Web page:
By BOB JAQUES
Hundreds of spectators gathered Oct. 1-2, 2016, on the grassy field along a seldom used runway in Dayton, Ohio, to watch World War I replica airplanes have mock dogfights as they flew overhead. The rat-tat-tat of machine gun fire could be heard over the loudspeakers as the airplanes approached the crowd overhead.
The replica airplanes were mostly hand-made by their owners of wood, painted fabric, and wire cables. The majority are 7/8 scale of the original size and included Fokker D-VIIs, Nieuports, SPADS, and a German Siemens-Schuckert D-1. A full-size restored original JN4 “Jenny” also was part of the event, one of seven Jennys still flying.
Unfortunately this year, the weather did not co-operate as it rained off and on both days. It caused attendance to be lower than expected and prevented some of the airplanes and autos from participating. About half of the expected 19 airplanes did not attend.
The occasion was part of the 100th anniversary of World War I, which began in 1914 and ended in 1918. Although World War I was mainly fought by European countries, the U.S. entered the war in April 1917.
The last Dawn Patrol hosted by the museum was in September 2014. In 2013, the U.S. Congress established the World War I Centennial Commission to commemorate the 100th anniversary of the start of the war.
The term “Dawn Patrol” came from the practice of pilots taking off from airfields just before dawn so they would be in position to engage the enemy with the sun in their backs. This meant the enemy had difficulty spotting them with sun in their eyes.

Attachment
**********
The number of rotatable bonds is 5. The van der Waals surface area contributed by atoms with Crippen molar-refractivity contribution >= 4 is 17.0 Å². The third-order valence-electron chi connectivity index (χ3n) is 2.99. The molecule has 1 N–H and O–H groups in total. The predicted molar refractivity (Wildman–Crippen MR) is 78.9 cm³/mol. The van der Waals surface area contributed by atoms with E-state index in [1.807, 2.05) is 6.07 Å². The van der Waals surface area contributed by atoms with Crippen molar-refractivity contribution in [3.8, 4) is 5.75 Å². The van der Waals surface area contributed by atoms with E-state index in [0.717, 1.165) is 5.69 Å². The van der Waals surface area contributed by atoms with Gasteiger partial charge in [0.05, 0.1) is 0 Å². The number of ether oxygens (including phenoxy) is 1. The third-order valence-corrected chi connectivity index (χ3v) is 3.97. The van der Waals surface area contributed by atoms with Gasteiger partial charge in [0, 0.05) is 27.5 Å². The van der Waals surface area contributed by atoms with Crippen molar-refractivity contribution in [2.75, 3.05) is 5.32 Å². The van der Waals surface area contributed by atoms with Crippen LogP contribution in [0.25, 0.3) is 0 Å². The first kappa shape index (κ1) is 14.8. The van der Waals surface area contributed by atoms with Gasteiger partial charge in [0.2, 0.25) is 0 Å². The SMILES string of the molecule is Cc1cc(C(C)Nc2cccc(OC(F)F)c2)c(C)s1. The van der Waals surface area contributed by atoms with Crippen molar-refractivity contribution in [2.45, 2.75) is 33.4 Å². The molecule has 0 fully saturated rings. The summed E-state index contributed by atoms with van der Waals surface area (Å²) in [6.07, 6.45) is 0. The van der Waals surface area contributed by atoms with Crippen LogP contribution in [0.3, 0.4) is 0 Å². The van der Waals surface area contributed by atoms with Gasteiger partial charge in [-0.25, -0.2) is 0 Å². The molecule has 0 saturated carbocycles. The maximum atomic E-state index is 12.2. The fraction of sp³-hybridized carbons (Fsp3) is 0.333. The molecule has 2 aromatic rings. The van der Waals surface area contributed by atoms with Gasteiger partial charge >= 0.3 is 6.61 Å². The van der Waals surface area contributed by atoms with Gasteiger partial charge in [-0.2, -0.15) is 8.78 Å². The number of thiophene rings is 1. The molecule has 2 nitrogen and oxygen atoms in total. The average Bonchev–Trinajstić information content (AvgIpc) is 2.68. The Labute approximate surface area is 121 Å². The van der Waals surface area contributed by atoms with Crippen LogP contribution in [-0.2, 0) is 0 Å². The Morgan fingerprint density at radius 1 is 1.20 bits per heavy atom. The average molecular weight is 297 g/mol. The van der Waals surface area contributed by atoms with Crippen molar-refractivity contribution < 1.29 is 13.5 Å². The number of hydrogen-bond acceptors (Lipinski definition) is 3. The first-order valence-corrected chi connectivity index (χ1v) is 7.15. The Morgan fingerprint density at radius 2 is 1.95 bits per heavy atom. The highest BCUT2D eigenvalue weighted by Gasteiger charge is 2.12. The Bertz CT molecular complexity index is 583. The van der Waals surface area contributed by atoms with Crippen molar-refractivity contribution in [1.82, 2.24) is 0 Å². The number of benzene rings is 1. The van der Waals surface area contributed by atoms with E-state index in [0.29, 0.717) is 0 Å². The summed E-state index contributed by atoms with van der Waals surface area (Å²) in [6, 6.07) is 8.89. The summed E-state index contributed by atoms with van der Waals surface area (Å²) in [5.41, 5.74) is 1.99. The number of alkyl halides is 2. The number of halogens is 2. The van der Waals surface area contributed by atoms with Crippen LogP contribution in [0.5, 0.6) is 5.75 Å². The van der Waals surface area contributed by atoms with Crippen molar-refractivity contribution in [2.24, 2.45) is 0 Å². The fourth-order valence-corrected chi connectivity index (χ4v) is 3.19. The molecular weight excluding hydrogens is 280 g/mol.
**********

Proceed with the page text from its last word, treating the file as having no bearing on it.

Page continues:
In addition to the excitement of the flying airplanes, the public had an opportunity to view various military campsites created by re-enactors who were dressed in the uniforms of German, Scottish, British, Australian, Canadian, and U.S. units.
Besides old flying airplanes and realistic campsites, there was a large number of radio-controlled airplanes that filled the sky when the replica airplanes were on the ground for static display. From a distance the radio-controlled airplanes looked like the real ones.
Parked in the center of the grassy field were six antique automobiles that were in beautiful condition. They were driven in tandum up and down the runway throughout the day by their owners dressed in period clothing.
There were 10 antique automobiles scheduled, but due to the bad weather only six arrived. They were a 1912 Buick; a 1909 Maxwell; a 1911 Ford; a 1910 Buick; a 1912 McLaughlin; and a 1911 Davis.
As with most large shows of this type, there were vendors selling all types of aviation memorabilia, and there were some unique exhibits, including an original Mercedes 6-cylinder aircraft engine complete with Spandau machine gun mounted on the back.
Another unique exhibit was an original World War I rotary engine on a stand. It was started several times during each day to show how it works. This engine had the cylinders turn around the crankshaft, which is opposite of most engines. This rotary engine is one of less than 10 original working rotary engines in the world.
According to Air Force Museum Historian Doug Lantry, “The technology and the techniques and tools that were developed during the war really set the stage for aviation for the rest of the century.”
The next Dawn Patrol event will be in the fall of 2018 at the Air Force museum in Dayton.